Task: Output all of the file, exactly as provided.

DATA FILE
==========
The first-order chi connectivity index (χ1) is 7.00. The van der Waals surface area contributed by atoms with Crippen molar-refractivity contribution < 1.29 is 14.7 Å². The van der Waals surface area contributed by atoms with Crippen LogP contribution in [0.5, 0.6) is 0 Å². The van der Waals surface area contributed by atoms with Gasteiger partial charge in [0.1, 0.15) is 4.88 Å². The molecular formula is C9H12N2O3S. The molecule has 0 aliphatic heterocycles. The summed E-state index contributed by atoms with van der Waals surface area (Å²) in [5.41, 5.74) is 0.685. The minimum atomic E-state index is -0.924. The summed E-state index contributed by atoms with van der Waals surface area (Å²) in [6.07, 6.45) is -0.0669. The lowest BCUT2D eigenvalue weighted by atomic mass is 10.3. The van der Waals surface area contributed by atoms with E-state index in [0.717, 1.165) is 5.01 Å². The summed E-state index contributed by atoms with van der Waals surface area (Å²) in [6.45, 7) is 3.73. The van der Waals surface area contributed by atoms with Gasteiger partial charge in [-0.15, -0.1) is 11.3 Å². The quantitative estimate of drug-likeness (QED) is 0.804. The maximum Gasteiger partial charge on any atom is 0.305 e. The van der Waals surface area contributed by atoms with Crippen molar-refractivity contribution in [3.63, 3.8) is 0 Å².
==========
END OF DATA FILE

The first-order chi connectivity index (χ1) is 7.00. The van der Waals surface area contributed by atoms with Crippen molar-refractivity contribution < 1.29 is 14.7 Å². The van der Waals surface area contributed by atoms with Crippen LogP contribution in [0.5, 0.6) is 0 Å². The van der Waals surface area contributed by atoms with Gasteiger partial charge in [0.1, 0.15) is 4.88 Å². The molecular formula is C9H12N2O3S. The molecule has 0 aliphatic heterocycles. The summed E-state index contributed by atoms with van der Waals surface area (Å²) in [5.41, 5.74) is 0.685. The minimum atomic E-state index is -0.924. The summed E-state index contributed by atoms with van der Waals surface area (Å²) in [6.07, 6.45) is -0.0669. The lowest BCUT2D eigenvalue weighted by atomic mass is 10.3. The van der Waals surface area contributed by atoms with E-state index in [0.717, 1.165) is 5.01 Å². The summed E-state index contributed by atoms with van der Waals surface area (Å²) in [6.45, 7) is 3.73. The van der Waals surface area contributed by atoms with Gasteiger partial charge in [-0.15, -0.1) is 11.3 Å². The quantitative estimate of drug-likeness (QED) is 0.804. The maximum Gasteiger partial charge on any atom is 0.305 e. The van der Waals surface area contributed by atoms with Crippen molar-refractivity contribution in [3.63, 3.8) is 0 Å².